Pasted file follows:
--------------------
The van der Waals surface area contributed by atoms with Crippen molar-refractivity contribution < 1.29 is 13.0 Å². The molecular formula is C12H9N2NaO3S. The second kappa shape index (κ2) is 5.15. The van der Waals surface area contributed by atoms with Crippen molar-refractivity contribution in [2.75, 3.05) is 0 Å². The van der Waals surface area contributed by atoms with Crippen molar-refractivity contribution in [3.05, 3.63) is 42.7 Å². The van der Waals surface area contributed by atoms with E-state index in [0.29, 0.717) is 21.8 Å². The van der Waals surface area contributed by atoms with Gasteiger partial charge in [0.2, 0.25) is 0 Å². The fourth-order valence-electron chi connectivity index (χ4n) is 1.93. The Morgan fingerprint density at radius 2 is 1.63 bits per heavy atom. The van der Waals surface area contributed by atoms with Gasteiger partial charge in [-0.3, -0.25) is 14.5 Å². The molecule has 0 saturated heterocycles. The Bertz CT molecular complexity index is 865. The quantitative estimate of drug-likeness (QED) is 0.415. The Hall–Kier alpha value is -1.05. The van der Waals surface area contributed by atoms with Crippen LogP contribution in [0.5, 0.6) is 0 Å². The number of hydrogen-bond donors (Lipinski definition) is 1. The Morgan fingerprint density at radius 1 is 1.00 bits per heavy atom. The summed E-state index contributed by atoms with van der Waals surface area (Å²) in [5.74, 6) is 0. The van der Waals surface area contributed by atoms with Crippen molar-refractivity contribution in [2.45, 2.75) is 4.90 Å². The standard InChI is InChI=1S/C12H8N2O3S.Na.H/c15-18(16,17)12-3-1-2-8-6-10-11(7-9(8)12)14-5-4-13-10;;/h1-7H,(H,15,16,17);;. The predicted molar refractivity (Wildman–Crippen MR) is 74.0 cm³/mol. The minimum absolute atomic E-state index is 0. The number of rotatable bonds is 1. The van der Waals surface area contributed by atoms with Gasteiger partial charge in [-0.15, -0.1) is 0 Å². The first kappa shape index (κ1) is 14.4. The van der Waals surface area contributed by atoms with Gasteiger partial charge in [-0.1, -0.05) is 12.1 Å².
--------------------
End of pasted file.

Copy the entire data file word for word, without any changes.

The van der Waals surface area contributed by atoms with Crippen molar-refractivity contribution < 1.29 is 13.0 Å². The molecular formula is C12H9N2NaO3S. The second kappa shape index (κ2) is 5.15. The van der Waals surface area contributed by atoms with Crippen molar-refractivity contribution in [2.75, 3.05) is 0 Å². The van der Waals surface area contributed by atoms with Crippen molar-refractivity contribution in [3.05, 3.63) is 42.7 Å². The van der Waals surface area contributed by atoms with E-state index in [0.29, 0.717) is 21.8 Å². The van der Waals surface area contributed by atoms with Gasteiger partial charge in [0.2, 0.25) is 0 Å². The fourth-order valence-electron chi connectivity index (χ4n) is 1.93. The Morgan fingerprint density at radius 2 is 1.63 bits per heavy atom. The van der Waals surface area contributed by atoms with Gasteiger partial charge in [-0.3, -0.25) is 14.5 Å². The molecule has 0 saturated heterocycles. The Bertz CT molecular complexity index is 865. The quantitative estimate of drug-likeness (QED) is 0.415. The Hall–Kier alpha value is -1.05. The van der Waals surface area contributed by atoms with Crippen LogP contribution in [0.5, 0.6) is 0 Å². The number of hydrogen-bond donors (Lipinski definition) is 1. The Morgan fingerprint density at radius 1 is 1.00 bits per heavy atom. The summed E-state index contributed by atoms with van der Waals surface area (Å²) in [5.74, 6) is 0. The van der Waals surface area contributed by atoms with Crippen molar-refractivity contribution in [2.45, 2.75) is 4.90 Å². The standard InChI is InChI=1S/C12H8N2O3S.Na.H/c15-18(16,17)12-3-1-2-8-6-10-11(7-9(8)12)14-5-4-13-10;;/h1-7H,(H,15,16,17);;. The predicted molar refractivity (Wildman–Crippen MR) is 74.0 cm³/mol. The minimum absolute atomic E-state index is 0. The number of rotatable bonds is 1. The van der Waals surface area contributed by atoms with Gasteiger partial charge in [-0.15, -0.1) is 0 Å². The first kappa shape index (κ1) is 14.4. The van der Waals surface area contributed by atoms with Gasteiger partial charge in [-0.1, -0.05) is 12.1 Å².